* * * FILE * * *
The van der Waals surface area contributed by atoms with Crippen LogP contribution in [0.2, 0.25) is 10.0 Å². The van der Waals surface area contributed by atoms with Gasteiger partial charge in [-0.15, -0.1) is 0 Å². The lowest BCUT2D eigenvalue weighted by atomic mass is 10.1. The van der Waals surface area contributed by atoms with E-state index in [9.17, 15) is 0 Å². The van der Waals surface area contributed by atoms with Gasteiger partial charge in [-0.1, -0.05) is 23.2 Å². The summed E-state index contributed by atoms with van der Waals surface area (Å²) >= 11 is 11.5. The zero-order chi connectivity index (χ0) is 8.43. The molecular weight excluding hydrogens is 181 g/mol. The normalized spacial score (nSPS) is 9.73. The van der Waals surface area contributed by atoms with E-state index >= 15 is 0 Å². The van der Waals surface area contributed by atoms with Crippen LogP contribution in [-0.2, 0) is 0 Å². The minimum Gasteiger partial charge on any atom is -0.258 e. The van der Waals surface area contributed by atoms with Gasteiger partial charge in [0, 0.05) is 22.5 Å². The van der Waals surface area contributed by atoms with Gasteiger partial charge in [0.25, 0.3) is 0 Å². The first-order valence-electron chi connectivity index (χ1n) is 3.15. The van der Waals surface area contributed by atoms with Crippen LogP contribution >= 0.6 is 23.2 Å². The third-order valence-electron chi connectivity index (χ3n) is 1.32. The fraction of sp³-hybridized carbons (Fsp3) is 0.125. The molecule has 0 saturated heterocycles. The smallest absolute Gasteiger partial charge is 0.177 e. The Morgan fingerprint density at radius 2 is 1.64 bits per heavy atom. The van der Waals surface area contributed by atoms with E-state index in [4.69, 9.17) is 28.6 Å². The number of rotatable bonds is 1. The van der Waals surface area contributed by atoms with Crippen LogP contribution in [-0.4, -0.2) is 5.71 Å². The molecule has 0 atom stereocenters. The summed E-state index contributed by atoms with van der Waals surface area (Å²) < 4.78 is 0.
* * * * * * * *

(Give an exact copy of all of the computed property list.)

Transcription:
The van der Waals surface area contributed by atoms with Crippen LogP contribution in [0.2, 0.25) is 10.0 Å². The van der Waals surface area contributed by atoms with Gasteiger partial charge in [-0.15, -0.1) is 0 Å². The lowest BCUT2D eigenvalue weighted by atomic mass is 10.1. The van der Waals surface area contributed by atoms with E-state index in [9.17, 15) is 0 Å². The van der Waals surface area contributed by atoms with Gasteiger partial charge in [-0.1, -0.05) is 23.2 Å². The summed E-state index contributed by atoms with van der Waals surface area (Å²) >= 11 is 11.5. The zero-order chi connectivity index (χ0) is 8.43. The molecular weight excluding hydrogens is 181 g/mol. The normalized spacial score (nSPS) is 9.73. The van der Waals surface area contributed by atoms with E-state index >= 15 is 0 Å². The van der Waals surface area contributed by atoms with Crippen LogP contribution in [-0.2, 0) is 0 Å². The minimum Gasteiger partial charge on any atom is -0.258 e. The van der Waals surface area contributed by atoms with Gasteiger partial charge in [0, 0.05) is 22.5 Å². The van der Waals surface area contributed by atoms with Gasteiger partial charge in [0.25, 0.3) is 0 Å². The first-order valence-electron chi connectivity index (χ1n) is 3.15. The van der Waals surface area contributed by atoms with Crippen LogP contribution >= 0.6 is 23.2 Å². The third-order valence-electron chi connectivity index (χ3n) is 1.32. The fraction of sp³-hybridized carbons (Fsp3) is 0.125. The molecule has 0 saturated heterocycles. The smallest absolute Gasteiger partial charge is 0.177 e. The Morgan fingerprint density at radius 2 is 1.64 bits per heavy atom. The van der Waals surface area contributed by atoms with E-state index in [4.69, 9.17) is 28.6 Å². The number of rotatable bonds is 1. The van der Waals surface area contributed by atoms with Crippen LogP contribution in [-0.4, -0.2) is 5.71 Å². The molecule has 0 atom stereocenters. The summed E-state index contributed by atoms with van der Waals surface area (Å²) < 4.78 is 0.